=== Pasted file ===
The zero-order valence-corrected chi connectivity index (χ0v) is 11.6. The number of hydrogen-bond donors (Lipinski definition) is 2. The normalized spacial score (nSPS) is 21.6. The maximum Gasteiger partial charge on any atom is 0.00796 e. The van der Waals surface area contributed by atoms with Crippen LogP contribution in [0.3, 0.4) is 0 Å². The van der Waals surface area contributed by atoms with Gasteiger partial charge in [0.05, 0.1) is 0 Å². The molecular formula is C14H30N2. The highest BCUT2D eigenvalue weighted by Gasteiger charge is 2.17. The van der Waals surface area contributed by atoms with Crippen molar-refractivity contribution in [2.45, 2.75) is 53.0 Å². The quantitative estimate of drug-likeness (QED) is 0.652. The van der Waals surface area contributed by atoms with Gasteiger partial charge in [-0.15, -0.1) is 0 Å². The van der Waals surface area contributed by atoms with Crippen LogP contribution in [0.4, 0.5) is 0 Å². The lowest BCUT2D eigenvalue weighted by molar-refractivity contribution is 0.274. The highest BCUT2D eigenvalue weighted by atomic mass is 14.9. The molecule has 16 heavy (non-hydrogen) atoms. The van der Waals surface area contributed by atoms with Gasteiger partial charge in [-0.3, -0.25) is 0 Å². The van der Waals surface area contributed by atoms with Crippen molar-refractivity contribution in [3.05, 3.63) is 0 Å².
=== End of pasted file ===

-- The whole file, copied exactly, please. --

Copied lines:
The zero-order valence-corrected chi connectivity index (χ0v) is 11.6. The number of hydrogen-bond donors (Lipinski definition) is 2. The normalized spacial score (nSPS) is 21.6. The maximum Gasteiger partial charge on any atom is 0.00796 e. The van der Waals surface area contributed by atoms with Crippen LogP contribution in [0.3, 0.4) is 0 Å². The van der Waals surface area contributed by atoms with Gasteiger partial charge in [0.05, 0.1) is 0 Å². The molecular formula is C14H30N2. The highest BCUT2D eigenvalue weighted by Gasteiger charge is 2.17. The van der Waals surface area contributed by atoms with Crippen molar-refractivity contribution in [2.45, 2.75) is 53.0 Å². The quantitative estimate of drug-likeness (QED) is 0.652. The van der Waals surface area contributed by atoms with Gasteiger partial charge in [-0.15, -0.1) is 0 Å². The van der Waals surface area contributed by atoms with Crippen LogP contribution in [0.4, 0.5) is 0 Å². The lowest BCUT2D eigenvalue weighted by molar-refractivity contribution is 0.274. The highest BCUT2D eigenvalue weighted by atomic mass is 14.9. The molecule has 16 heavy (non-hydrogen) atoms. The van der Waals surface area contributed by atoms with Gasteiger partial charge in [-0.3, -0.25) is 0 Å². The van der Waals surface area contributed by atoms with Crippen molar-refractivity contribution in [3.05, 3.63) is 0 Å².